Yesterday on one of our fires, a helicopter goes down. We call on the radio and do what we can, but in the end it comes down to luck. "The pilots are out and walking around," someone says. It does not often end this way. It is a tense few hours.
This job is not glamorous, and we are not out battling flames. I've been there, done that. To the uneducated, it looks like we just sit in an air conditioned trailer eating Oreos and talking on the radio. We do that, but we are in reality the people who make some of these missions happen. It's a big responsibility. If we do something wrong, send a helicopter to the wrong coordinates, mess up an assignment, it could end in tragedy. So we watch, our nerves on edge, for fifteen hours.
There is drama here also. The Guard accuses us of doctoring the records. People don't answer their radios and get passed up for missions. A three minute conversation has to become a half hour, with statements like, "we have to circle the wagons" or, "we have to cross pollinate". What does that even mean? We stumble out of our trailer for dashes to the "Blue Room" (porta potty). There is no time for anything else. We have twelve helicopters, and often six radios are going off at once. Do you have the coordinates for that helispot? Do you have pilot maps? Is Air Attack flying? We need you to listen to another frequency!
A week of this and, just like long distance hiking, this becomes my life. There is nothing else; I have to compartmentalize my husband, my pets, even fitness has to go out the window, though I do what I can. I eat foods I would never eat in real life, because we don't have any way to get to camp for dinner or breakfast.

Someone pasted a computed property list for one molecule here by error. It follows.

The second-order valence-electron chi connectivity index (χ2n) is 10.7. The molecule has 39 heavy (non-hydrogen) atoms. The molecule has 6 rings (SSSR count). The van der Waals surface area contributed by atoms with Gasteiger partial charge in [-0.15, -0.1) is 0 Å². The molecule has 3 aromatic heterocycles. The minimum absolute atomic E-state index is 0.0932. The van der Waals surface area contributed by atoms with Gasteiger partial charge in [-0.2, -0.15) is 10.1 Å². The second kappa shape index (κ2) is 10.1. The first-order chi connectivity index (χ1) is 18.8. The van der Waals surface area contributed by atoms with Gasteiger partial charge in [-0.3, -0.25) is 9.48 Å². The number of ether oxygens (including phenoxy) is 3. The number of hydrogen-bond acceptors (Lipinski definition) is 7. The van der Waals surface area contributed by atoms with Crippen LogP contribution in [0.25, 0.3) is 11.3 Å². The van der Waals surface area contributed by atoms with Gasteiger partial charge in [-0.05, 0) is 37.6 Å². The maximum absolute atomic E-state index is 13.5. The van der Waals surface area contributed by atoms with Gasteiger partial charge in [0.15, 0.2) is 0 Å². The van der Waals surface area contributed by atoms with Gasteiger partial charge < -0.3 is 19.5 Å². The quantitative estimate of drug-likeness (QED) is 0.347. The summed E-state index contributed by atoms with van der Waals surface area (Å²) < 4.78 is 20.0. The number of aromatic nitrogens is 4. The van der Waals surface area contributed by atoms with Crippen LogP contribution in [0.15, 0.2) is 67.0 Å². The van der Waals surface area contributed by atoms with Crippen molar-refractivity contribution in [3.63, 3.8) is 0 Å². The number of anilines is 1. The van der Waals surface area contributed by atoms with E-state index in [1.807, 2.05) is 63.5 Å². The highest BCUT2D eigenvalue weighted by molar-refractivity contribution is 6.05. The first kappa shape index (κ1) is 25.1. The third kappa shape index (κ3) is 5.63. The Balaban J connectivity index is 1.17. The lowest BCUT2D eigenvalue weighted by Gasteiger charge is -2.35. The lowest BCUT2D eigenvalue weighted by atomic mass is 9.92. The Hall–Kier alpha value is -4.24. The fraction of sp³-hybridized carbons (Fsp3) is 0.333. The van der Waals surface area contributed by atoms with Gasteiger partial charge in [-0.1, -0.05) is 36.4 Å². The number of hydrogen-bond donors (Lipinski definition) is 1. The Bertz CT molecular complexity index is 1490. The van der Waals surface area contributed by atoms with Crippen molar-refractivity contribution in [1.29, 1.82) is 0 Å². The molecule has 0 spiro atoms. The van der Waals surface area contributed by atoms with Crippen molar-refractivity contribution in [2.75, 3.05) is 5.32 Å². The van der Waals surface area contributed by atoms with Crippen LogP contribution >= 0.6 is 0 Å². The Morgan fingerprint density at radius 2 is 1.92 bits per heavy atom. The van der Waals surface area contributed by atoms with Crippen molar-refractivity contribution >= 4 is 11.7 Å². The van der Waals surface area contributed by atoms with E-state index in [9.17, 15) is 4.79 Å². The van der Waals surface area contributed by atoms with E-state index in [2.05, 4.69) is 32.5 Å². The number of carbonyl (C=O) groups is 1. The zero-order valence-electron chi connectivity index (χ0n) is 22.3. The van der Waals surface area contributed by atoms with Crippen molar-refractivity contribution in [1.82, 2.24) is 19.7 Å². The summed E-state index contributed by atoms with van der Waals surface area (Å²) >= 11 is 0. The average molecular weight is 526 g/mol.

"Would you rather go into a biker bar and yell, Harleys suck, or crawl into a tank full of jellyfish?" Mike asks.
"Would you rather run naked down the runway or sing the national anthem at a sold out baseball game?" I counter.
Seventy cows wander onto the runway and are chased off by a cowboy on a horse and some enthusiastic crew members. Someone appears with religious pamphlets and puts them under our car's wipers.
"Coma time," Mike says, trying to sleep. Of course we can't, not in the Abro Box. You can learn a lot about people if you sit with them for fifteen hours. I am learning a lot about life in Delta, Alaska.
In between work, I order a Nutribullet, because Kim has made me a delicious spinach, banana, and strawberry smoothie with hers. Mike is talking to himself. "Not my problem!" he yells. The hours crawl by. When will I be home? We don't know. Rumors fly like they always do.
"Would you rather spend a year in a men's prison or a year in the Abro Box?" I ask.
Mike has to think about it for a minute.